Update: Nevermind. Amanda agreed to take questions but hasn't responded.
Talk of the labor movement's death have been greatly exaggerated
by Amanda Tattersall
In last week's New Yorker, James Surowiecki has penned a pessimistic picture of unions in the US - declining numbers of union members and the lowest popular support for the labor movement on record. He makes the case that union demise in today's recessionary economy sits in contrast to the depression era, where the adventurous tactics of growing unions were widely applauded.
He argues that the lack of popular support for unions could be a death spiral: as the public's embrace of unions has consistently correlated with successful labor organizing, its absence could make a revival near impossible.
From a national perspective, despite hard working attempts to revitalize and grow unions, Surowiecki rightly points out that the statistics haven't improved. But the reports of the labor movement's death are greatly exaggerated: the statistics show the need for a dramatic change in direction for unions.
Unions need to end vested interest, narrow union claims and action - where unions act only for themselves and at the expense of public needs. As Surowiecki and others note, the political environment is presenting unions with an opportunity for something new. In the battles around public sector wages freezes and the school reform unions can do things differently.
They can take inspiration from the story of an Australian union who faced the same difficulties a decade ago. In the late 1990s, the school system was going through a reform process that included closing inner city schools. The union was struggling to respond - the Murdoch tabloid press was slaughtering the teachers union in its contract campaign.
Attacked as dunces, the union decided to change how it engaged with its members, the school community and the general public. Instead of just saying "no" to reforms, continuing to talk about teacher wages and defending the status quo, the union formed a coalition with parents and launched an independent inquiry into public education. The coalition hired an expert education professor as its inquiry head and then travelled the state for a year collecting stories from teachers, parents, school principals and the wider community about their frustrations with schools - and most importantly - their concrete suggestions for how to improve them.
The hearings turned into a series of reports and 92 policy solutions. These policies were then prioritized into 6 united demands identified by a coalition of teacher unions, parent and school principal organizations.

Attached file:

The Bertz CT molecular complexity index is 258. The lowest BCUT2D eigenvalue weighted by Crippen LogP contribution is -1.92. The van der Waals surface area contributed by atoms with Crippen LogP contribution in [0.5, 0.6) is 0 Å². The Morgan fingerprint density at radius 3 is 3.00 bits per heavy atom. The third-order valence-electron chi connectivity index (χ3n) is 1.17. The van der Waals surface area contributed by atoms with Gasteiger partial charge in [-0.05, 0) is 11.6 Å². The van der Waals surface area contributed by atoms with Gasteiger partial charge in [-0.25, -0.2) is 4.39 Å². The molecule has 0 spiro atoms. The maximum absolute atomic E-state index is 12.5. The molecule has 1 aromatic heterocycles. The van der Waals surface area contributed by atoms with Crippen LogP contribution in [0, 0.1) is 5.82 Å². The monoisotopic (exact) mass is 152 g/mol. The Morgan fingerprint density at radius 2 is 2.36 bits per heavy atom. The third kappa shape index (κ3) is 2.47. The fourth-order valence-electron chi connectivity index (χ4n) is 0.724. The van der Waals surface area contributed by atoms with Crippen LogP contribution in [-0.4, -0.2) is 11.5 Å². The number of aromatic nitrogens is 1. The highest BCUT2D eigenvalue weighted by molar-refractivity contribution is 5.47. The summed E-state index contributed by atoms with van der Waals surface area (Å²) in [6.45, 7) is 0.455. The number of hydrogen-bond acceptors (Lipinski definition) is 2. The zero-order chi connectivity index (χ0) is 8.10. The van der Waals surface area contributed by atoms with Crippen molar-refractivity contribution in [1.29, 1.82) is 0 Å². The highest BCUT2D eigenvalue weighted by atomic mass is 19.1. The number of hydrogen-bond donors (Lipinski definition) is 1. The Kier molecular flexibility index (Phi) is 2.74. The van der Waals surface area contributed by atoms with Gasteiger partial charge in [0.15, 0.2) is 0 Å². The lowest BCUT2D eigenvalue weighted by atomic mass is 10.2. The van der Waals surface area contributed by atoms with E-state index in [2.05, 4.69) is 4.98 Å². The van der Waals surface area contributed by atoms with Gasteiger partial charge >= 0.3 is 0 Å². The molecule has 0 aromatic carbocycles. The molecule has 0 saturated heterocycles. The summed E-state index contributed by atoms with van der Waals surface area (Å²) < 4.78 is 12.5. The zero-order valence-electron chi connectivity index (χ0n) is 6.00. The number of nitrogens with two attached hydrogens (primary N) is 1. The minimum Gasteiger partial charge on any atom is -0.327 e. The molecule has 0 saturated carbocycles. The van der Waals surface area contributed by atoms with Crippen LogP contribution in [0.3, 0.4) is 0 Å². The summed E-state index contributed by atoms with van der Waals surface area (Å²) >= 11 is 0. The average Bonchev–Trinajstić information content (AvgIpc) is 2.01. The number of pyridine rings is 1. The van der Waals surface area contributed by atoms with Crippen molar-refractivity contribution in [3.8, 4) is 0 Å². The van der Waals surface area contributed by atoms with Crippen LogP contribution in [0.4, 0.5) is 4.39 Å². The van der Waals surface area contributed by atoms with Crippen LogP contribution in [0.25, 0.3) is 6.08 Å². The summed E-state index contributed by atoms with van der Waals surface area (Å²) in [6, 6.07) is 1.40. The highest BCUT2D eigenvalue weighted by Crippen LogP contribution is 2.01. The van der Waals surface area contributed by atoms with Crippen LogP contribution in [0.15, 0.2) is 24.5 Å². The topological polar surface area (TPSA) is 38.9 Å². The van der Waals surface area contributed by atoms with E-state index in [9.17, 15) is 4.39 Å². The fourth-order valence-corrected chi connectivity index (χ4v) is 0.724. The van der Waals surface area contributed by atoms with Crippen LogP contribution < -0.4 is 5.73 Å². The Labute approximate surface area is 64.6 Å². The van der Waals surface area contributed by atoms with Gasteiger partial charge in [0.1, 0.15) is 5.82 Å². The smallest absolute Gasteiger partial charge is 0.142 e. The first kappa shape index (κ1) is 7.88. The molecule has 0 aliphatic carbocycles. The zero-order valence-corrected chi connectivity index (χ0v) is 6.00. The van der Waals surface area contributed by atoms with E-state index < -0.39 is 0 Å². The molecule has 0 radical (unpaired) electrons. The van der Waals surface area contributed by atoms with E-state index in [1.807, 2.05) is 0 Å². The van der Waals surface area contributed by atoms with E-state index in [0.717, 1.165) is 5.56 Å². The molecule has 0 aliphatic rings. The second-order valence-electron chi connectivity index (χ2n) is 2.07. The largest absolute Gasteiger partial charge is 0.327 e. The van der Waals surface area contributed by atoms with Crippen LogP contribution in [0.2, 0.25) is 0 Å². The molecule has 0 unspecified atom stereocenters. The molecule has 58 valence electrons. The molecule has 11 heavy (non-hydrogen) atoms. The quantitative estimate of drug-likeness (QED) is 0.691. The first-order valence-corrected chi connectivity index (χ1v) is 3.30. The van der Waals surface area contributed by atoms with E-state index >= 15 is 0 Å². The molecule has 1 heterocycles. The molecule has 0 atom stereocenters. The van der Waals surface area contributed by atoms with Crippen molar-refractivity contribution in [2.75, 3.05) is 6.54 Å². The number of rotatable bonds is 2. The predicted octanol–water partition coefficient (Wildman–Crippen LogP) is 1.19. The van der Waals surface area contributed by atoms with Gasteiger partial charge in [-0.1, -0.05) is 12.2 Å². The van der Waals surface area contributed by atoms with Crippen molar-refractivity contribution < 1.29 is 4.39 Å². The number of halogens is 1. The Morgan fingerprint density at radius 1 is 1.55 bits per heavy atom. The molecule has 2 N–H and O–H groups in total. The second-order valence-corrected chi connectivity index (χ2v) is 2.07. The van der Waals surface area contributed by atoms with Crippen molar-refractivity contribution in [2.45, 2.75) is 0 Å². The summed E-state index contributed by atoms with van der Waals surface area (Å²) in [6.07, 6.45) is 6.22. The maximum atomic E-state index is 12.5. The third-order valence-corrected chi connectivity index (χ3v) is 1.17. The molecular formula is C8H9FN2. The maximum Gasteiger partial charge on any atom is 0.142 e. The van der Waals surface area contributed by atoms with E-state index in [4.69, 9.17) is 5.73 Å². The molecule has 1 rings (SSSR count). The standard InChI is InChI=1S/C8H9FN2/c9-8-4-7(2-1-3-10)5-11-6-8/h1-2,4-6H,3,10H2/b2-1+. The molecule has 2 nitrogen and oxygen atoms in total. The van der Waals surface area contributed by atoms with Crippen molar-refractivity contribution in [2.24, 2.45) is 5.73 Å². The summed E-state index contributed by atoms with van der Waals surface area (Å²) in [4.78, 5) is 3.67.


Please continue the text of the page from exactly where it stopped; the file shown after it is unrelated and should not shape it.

Cleverly, the inquiry and its reports were timetabled with the electoral cycle in mind. Hearings were held eighteen months out from the next election. The reports started being released six months before the election. Then the union - with its coalition of teachers and principals - took action to secure its reform vision for public education.
Instead of resisting government reforms, the union worked in coalition with community organizations to shift public opinion on the question of what school reforms were needed. The inquiry found classroom sizes to be a real concern, so they ran a campaign to reduce them for Kindergarten to Year Two children. They won. Both major political parties - the equivalents of Republicans and Democrats - endorsed a $250 million reform proposal in the lead up to the 2003 election.
Today, US unions will need a similar change in strategy in order to rise to the challenges they face. The scapegoating of public sector unions and attacks on social spending will require a community-wide response. Successful coalitions between unions and community organizations will be part of the solution. But, they are no magic bullet. Coalitions will need to be combined with a community-minded unionism that is prepared to think differently about how it contests public policy, how it takes public action and how it sets an agenda.
Community-minded unionism has been successful in US history and oversees. It is happening locally and regionally in the US. It is needed on a broad scale today.